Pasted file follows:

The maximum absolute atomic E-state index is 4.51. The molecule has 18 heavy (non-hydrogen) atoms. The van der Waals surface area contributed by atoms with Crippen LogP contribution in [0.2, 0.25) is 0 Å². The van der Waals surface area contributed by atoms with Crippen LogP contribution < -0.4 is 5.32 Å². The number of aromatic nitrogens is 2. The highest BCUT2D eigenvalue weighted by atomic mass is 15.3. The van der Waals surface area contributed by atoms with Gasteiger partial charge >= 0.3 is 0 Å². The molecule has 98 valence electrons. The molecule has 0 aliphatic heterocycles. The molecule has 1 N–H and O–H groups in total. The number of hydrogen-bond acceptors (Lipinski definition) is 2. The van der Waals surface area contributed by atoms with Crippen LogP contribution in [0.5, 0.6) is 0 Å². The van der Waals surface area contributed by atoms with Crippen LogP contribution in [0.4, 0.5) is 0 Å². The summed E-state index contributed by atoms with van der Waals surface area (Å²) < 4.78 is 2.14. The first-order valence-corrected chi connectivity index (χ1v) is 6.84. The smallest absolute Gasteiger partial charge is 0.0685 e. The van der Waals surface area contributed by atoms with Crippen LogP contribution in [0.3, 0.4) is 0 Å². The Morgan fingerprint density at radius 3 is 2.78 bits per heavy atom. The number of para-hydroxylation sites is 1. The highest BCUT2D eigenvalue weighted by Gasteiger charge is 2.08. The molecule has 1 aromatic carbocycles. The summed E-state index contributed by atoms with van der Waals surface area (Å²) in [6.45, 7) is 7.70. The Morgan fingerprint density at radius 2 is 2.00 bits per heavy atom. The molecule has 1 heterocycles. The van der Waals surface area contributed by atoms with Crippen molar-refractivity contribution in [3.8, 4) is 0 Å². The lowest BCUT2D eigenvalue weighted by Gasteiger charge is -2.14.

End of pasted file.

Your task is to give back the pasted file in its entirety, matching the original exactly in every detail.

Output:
The maximum absolute atomic E-state index is 4.51. The molecule has 18 heavy (non-hydrogen) atoms. The van der Waals surface area contributed by atoms with Crippen LogP contribution in [0.2, 0.25) is 0 Å². The van der Waals surface area contributed by atoms with Crippen LogP contribution < -0.4 is 5.32 Å². The number of aromatic nitrogens is 2. The highest BCUT2D eigenvalue weighted by atomic mass is 15.3. The van der Waals surface area contributed by atoms with Gasteiger partial charge >= 0.3 is 0 Å². The molecule has 98 valence electrons. The molecule has 0 aliphatic heterocycles. The molecule has 1 N–H and O–H groups in total. The number of hydrogen-bond acceptors (Lipinski definition) is 2. The van der Waals surface area contributed by atoms with Crippen LogP contribution in [0.5, 0.6) is 0 Å². The van der Waals surface area contributed by atoms with Crippen LogP contribution in [0.4, 0.5) is 0 Å². The summed E-state index contributed by atoms with van der Waals surface area (Å²) < 4.78 is 2.14. The first-order valence-corrected chi connectivity index (χ1v) is 6.84. The smallest absolute Gasteiger partial charge is 0.0685 e. The van der Waals surface area contributed by atoms with Crippen LogP contribution in [0.3, 0.4) is 0 Å². The Morgan fingerprint density at radius 3 is 2.78 bits per heavy atom. The number of para-hydroxylation sites is 1. The highest BCUT2D eigenvalue weighted by Gasteiger charge is 2.08. The molecule has 1 aromatic carbocycles. The summed E-state index contributed by atoms with van der Waals surface area (Å²) in [6.45, 7) is 7.70. The Morgan fingerprint density at radius 2 is 2.00 bits per heavy atom. The molecule has 1 heterocycles. The van der Waals surface area contributed by atoms with Crippen molar-refractivity contribution in [3.8, 4) is 0 Å². The lowest BCUT2D eigenvalue weighted by Gasteiger charge is -2.14.